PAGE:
I’ve been a slacker on blogging this summer and I am so sorry if you were looking for a June and July post. It's been summatime so I’ve been on the go and this year I found a new way to be out on the water. I picked up a SUP and am loving taking it out.
Apparently I’m not the only one because Stand up paddle boarding is working it’s way up to being the hottest way to stay fit across the country. And if you haven’t tried it yet here’s five reasons why you should grab a paddle and jump on a board.
Tips for Getting Started
Get comfortable with the fact that you might be taking a swim, but this time of year that can be a welcome time to cool off.
You can start training for the instability of water by standing up on an inverted Bosu.
Place the Bosu upside down next to something you can hold onto so you can get balanced. The easiest way to do this is find a smith machine and place the bar about chest level. Center the Bosu and place it about a couple of feet behind the bar, giving yourself enough space to grab onto the bar for support and step on the Bosu. Use the bar as you need to, but ultimately the goal here is to let go and completely balance on that Bosu.
Taking it to the Water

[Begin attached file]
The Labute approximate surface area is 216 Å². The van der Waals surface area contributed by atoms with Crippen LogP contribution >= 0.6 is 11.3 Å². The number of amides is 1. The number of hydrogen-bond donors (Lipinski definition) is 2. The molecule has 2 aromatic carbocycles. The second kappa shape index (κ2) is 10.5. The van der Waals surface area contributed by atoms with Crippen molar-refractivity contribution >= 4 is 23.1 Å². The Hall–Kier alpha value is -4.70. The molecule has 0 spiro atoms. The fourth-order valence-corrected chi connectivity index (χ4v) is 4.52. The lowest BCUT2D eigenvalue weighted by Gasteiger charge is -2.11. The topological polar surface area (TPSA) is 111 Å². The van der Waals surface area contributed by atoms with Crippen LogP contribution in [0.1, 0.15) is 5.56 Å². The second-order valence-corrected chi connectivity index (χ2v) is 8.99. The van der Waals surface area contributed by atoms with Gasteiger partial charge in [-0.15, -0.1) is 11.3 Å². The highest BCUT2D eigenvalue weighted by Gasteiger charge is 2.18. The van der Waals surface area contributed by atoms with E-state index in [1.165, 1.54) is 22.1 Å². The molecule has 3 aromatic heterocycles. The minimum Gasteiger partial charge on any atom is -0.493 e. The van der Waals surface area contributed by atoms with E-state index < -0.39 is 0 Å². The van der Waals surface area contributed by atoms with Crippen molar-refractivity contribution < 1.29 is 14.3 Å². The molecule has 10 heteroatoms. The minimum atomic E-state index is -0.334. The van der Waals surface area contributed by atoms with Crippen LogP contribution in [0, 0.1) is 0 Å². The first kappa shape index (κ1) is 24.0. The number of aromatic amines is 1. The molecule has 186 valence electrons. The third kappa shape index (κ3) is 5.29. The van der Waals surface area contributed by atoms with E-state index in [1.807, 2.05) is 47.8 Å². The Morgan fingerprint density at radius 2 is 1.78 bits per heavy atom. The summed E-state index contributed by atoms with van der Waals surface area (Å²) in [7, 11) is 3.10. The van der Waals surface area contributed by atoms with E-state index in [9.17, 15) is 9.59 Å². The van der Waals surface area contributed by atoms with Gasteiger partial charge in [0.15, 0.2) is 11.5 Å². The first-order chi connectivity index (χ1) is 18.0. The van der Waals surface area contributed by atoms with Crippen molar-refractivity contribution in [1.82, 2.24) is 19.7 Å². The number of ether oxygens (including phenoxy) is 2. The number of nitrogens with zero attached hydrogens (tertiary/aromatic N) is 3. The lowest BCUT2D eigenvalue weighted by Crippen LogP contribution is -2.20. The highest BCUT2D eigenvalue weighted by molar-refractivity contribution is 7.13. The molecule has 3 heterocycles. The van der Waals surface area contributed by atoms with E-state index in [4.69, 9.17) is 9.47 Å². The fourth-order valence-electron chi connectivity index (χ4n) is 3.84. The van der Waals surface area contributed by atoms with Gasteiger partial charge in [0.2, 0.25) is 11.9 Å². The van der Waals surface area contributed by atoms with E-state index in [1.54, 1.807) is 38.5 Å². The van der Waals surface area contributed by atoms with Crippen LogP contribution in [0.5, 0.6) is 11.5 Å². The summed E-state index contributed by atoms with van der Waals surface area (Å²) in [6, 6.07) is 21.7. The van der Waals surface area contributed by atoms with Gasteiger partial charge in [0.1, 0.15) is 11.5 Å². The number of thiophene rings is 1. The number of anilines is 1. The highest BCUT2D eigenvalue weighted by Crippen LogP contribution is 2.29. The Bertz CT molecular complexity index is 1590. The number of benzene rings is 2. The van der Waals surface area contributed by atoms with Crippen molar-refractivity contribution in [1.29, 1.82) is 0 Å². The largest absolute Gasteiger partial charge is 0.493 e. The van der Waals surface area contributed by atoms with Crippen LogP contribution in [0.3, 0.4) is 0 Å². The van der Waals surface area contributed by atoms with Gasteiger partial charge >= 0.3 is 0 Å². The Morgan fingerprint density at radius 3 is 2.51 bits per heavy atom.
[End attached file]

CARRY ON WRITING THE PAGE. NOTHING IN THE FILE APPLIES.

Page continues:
Start out lying prone (face down) on the board so you can get the feel of the water and waves. The fin on the bottom of the board, should be on the same side as your feet are. Position the paddle with the fin side towards your head and handle side by your feet.
When you feel ready, climb onto your hands and knees, get stable. Then crunch your knees towards your shoulders to bring your feet in and get them placed about shoulder width apart. Your hands are still on the board, almost like a downward dog. When you're feeling stable gradually begin bringing your torso up. Once you are standing, you’ll want to quickly start paddling and gain some momentum because that will help you stay balanced.
Once you get the hang of it, work on your paddling technique by taking long steady strokes, keeping the paddle near the side of the board. It also helps if you lean your body weight in towards the side of the board that you are paddling on. I like to paddle about 3-5 times on one side before I switch sides.
Don’t get discouraged, the type of board makes all the difference in how easy or challenging stand up paddleboarding is. The board I use is 25” wide 8’ tall and almost 3” thick and weighs 15 pounds. It’s portable and gives me a great workout!
Not quite ready to stand up. Try a plank on your board!
August 3rd is National Watermelon Day
Stay hydrated with watermelons! Since there are about about 92 percent water and soaked with nutrients you can't go wrong. Each juicy bite has significant levels of vitamins A, B6 and C, lots of lycopene, antioxidants and amino acids. There's even a modest amount of potassium and watermelon also contains L-citrulline, an amino acid that can curb musle sorness after a tough workout.